Asahi Breweries & Kirin Brewery fight for No. 1 spot

- Last updated on GMT

Related tags: Beer

Figures released on July 11 showed that Kirin Brewery and Asahi
Breweries, the two largest Japanese brewing companies, were
neck-and-neck in beer market share for the first half of the year.

Figures released on July 11 showed that Kirin Brewery and Asahi Breweries, the two largest Japanese brewing companies, were neck-and-neck in beer market share for the first half of the year. Kirin, which has been top for decades, was just ahead with 37.6 per cent of the market, against Asahi's 37.5 per cent, according to the Brewers' Association of Japan. The summer months will be important in determining which company emerges as this year's market leader. Kirin's position as Japan's top brewer has been gradually eroded since 1987, when Asahi​ introduced its "Asahi Super Dry"​ brand. This became the beer chosen by younger drinkers, to distinguish themselves from older "Kirin Lager"​ fans, and worked its way up to number one position for an individual beer several years ago. But Kirin's stable of old favourites, including "Ichiban Shibori"​ and "Kirin Lager"​, kept the company's overall market share higher than Asahi's. Three years ago, Kirin​ launched a brand of "happoshu"​, a "low malt alcoholic beverage"​ almost identical to beer, but taxed, by an anomaly of Japanese law, at a much lower rate than standard beer. The loophole was already being exploited by Suntory and Sapporo, two other Japanese brewers. Happoshu has grabbed a big chunk of the beer market, reaching nearly a third during the first half of 2001. Kirin rode the happoshu wave, and stayed on top of Asahi. However, in February 2001, Asahi launched its own happoshu, "Honnama​, with a large marketing campaign, which was so successful that at one stage supplies ran dry. Asahi had held back from launching a happoshu for fear of dipping into sales of "Super Dry"​, but as the happoshu market continued to expand at the expense of beer, it could not be left behind. As expected, some consumers have switched from "Super Dry"​ to "Honnama"​, but more appear to have switched from other brands. In June, beer shipments by all brewers fell 3.1 per cent from a year earlier, but happoshu shipments were up 44 per cent. This year, Asahi will be going all-out to be the number one beer maker. However, the launch of a new brand is expensive, and for demographic and other reasons the overall Japanese beer and alcoholic drink market is shrinking, so brewers may find themselves spending ever more on marketing just to keep sales steady. Recent government suggestions that the tax advantage of happoshu should be wiped out were quashed after protests from the brewing industry. But they probably cannot stave off the closing of the loophole forever. By the time it goes, some people may have developed a taste preference for happoshu, but for others, the loss of the price advantage may push them back to traditional beer - throwing the market wide open again. This year's unusually hot and dry rainy season may already have boosted beer sales, and the best news for all the brewers would be if it carried on for a long, thirsty summer. They will just be hoping that no sudden change in the tax system dilutes the flourishing happoshu market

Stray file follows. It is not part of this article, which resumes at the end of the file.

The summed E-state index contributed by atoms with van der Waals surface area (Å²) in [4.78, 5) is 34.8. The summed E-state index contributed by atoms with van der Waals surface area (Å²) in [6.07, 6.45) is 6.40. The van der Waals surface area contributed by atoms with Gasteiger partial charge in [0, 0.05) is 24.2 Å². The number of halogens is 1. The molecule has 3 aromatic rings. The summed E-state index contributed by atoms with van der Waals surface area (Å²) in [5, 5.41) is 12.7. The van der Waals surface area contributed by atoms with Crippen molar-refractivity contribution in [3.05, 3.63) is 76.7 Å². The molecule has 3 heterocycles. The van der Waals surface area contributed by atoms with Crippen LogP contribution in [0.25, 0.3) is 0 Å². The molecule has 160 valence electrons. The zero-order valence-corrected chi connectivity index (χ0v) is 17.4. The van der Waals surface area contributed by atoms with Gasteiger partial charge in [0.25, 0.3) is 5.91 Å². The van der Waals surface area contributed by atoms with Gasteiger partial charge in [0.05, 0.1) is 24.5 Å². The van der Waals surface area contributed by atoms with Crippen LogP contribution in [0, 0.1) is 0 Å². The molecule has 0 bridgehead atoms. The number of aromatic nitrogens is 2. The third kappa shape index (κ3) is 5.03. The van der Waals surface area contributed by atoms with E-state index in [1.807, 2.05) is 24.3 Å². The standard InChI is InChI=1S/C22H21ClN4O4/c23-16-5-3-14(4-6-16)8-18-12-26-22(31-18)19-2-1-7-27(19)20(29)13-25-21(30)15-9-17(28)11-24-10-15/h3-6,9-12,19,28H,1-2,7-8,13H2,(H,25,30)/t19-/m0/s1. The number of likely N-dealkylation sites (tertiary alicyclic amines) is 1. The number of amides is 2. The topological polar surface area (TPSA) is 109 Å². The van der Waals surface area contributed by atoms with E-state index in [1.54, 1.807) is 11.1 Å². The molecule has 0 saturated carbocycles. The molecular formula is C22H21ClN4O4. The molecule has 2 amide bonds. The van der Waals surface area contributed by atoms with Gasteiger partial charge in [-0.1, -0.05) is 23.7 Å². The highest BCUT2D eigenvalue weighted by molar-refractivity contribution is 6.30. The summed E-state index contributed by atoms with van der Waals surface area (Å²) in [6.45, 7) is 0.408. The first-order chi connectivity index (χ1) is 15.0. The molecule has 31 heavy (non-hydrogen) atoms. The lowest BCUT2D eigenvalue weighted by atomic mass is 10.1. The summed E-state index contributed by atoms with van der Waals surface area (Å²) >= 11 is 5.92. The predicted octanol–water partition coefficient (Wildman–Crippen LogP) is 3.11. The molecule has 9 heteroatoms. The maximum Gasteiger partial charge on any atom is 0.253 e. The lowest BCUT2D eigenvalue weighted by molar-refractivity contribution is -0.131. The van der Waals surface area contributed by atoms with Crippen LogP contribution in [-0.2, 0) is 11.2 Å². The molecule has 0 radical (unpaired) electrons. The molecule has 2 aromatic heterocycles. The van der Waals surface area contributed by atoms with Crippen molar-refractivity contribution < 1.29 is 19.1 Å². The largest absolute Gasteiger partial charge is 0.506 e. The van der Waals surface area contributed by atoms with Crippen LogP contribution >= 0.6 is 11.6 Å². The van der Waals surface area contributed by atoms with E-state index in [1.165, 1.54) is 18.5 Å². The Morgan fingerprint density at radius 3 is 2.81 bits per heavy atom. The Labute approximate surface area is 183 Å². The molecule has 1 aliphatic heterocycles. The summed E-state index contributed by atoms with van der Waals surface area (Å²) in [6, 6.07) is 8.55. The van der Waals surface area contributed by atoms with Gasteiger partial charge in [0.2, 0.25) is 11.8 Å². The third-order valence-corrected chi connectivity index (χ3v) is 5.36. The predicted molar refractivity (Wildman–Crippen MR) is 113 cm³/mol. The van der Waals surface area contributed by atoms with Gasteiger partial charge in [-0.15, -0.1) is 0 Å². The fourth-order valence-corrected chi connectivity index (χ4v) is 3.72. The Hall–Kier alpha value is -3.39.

Related topics: Market Trends

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